Canada is being drawn into a deeper supporting role for France’s military intervention against al-Qaeda-linked rebels in Mali – assistance that Ottawa originally vowed would be “of short duration.”
Stephen Harper’s government announced on Thursday it was extending to 30 days from one week its contribution of a massive Royal Canadian Air Force transport plane to lift supplies and soldiers to Mali.
The Conservatives appear to be seeking political cover for this lengthening deployment to avoid criticism from rivals for allowing mission creep that might further entangle Canada in the conflict.
Before announcing the extension on Thursday, Foreign Affairs Minister John Baird discussed the plans with NDP Leader Thomas Mulcair, head of the Official Opposition, and interim Liberal chief Bob Rae.
NDP sources say Mr. Mulcair, who also discussed the conflict with Mr. Harper, has obtained two commitments from the government.
The NDP said the Conservatives have agreed to allow a parliamentary committee to examine Canada’s involvement in Mali, and not to use their majority might to force the matter behind closed doors.
The Commons foreign affairs committee would study both “the mission as it is and any commitment going forward,” a senior NDP source said.
“Based on the Conservative commitments to discuss the issue publicly, Mr. Mulcair is satisfied with the extension,” the source said.
For two weeks, French air and ground forces have helped the beleaguered government of Mali push back the advance of rebels, who have controlled the country’s northern territory since April.
France has been vocal about asking Canada and other nations to provide more air-transport help, including assistance to carry a West African force of 3,300 into Mali.
The Harper government was careful to emphasize that its participation in the conflict is still merely a backup role.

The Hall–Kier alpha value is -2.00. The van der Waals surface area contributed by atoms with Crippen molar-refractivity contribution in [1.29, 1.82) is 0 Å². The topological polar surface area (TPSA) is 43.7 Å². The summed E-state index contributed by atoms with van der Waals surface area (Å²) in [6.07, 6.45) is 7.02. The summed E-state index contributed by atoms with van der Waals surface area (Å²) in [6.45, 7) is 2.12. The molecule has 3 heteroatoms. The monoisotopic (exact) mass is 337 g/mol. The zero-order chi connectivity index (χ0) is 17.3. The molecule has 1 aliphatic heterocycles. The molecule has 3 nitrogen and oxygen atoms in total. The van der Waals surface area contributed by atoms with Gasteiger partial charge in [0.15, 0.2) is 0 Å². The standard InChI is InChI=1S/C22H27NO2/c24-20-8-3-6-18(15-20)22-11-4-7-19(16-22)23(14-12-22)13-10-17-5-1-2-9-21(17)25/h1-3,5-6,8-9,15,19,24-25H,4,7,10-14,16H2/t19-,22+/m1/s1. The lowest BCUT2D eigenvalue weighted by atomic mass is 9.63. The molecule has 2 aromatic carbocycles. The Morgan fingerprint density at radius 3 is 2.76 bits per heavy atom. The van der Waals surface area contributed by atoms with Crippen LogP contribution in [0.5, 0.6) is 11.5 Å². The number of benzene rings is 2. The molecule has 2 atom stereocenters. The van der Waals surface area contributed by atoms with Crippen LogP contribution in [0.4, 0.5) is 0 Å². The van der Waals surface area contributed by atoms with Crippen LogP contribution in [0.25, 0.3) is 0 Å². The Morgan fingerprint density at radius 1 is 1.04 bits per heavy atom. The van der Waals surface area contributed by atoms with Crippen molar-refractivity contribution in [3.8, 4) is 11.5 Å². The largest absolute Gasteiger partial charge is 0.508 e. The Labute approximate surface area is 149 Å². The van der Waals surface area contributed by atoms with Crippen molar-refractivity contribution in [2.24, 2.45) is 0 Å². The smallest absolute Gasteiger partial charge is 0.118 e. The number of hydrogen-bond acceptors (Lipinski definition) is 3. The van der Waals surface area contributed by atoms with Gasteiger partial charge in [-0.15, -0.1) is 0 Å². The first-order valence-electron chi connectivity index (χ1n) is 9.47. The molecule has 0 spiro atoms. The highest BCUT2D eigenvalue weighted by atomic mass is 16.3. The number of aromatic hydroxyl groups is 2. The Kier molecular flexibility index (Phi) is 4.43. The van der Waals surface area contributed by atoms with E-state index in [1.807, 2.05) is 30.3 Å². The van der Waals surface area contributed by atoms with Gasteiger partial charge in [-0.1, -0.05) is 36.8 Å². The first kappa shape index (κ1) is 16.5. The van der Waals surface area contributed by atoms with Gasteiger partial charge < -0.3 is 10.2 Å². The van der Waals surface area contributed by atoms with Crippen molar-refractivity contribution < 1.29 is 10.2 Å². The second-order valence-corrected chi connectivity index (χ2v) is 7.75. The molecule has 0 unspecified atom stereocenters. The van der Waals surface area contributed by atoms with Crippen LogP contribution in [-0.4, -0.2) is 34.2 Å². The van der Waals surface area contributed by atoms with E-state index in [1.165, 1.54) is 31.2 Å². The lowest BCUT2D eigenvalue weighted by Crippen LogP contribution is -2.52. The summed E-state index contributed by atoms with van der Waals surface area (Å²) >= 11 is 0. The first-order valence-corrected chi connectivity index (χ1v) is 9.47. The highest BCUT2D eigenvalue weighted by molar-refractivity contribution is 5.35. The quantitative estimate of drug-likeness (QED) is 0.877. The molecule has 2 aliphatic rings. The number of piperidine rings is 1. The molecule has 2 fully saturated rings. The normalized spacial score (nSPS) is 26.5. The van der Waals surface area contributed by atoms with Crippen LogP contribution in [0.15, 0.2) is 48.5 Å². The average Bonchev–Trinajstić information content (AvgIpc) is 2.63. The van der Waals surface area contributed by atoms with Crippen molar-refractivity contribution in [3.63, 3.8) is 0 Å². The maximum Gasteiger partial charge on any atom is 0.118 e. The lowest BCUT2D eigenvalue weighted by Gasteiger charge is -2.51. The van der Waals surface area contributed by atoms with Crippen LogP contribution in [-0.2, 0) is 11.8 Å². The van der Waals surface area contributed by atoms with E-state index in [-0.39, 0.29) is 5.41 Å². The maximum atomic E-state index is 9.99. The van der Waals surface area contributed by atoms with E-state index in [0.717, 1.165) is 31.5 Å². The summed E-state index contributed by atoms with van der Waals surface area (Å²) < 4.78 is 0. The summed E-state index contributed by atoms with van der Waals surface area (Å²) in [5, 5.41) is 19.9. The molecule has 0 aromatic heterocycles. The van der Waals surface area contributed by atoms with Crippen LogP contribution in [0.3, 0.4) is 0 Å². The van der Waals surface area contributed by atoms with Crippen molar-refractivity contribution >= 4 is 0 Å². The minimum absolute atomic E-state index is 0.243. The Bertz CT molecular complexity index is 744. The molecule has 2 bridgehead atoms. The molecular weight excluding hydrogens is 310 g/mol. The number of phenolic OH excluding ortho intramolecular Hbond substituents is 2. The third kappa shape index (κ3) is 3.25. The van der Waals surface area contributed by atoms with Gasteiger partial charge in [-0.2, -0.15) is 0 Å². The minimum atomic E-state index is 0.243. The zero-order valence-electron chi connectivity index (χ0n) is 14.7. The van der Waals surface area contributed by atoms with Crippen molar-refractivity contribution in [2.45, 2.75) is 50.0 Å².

“This aircraft and Canadian Armed Forces personnel will not be part of combat operations,” the Tories said in a statement on Thursday.
Senior government officials said they have no plans for further deployment of military equipment to Mali, adding, however, that they would consider requests from the French government if received.
Mr. Baird hinted Canada could do more though, saying “our government also continues to reflect on contributions we can make in other non-military areas.”
Government sources said options include cash contributions to African forces. They noted a donor conference will shortly seek $450-million to underwrite the training and deployment of Malian and other African troops to combat Islamist rebels in Mali’s north.
“We will look at what other allies are doing and make decisions from there,” a Canadian government source said.
Other options include more logistical support such as the C-17 and funds for humanitarian and nation-building efforts in Mali.
There had been speculation within the Canadian military over whether Canada might deploy the smaller C-130J Hercules transport aircraft to Mali.
But Defence officials said on Thursday that there are no plans to dispatch other aircraft on this mission.
To date, a Canadian C-17 heavy-lift transport has made six flights into Mali to deliver 282,000 pounds of equipment and vehicles to the capital city of Bamako.
Canada has come under pressure from African countries for further assistance in Mali. Nigeria, the leading power in West Africa, is asking Canada and other Western nations to provide funding and heavy equipment such as helicopters to back up France’s effort in Mali.
Mindful of the pressure to contribute further, the Conservatives vowed not to turn a deaf ear to pleas for help in a region plagued by al-Qaeda affiliates.
“Canada is a committed partner in combatting terrorism in all forms,” Mr. Baird said. “We recognize the many challenges Mali and its neighbours are facing at the moment, and we are prepared to do our part for the people of the Sahel.”
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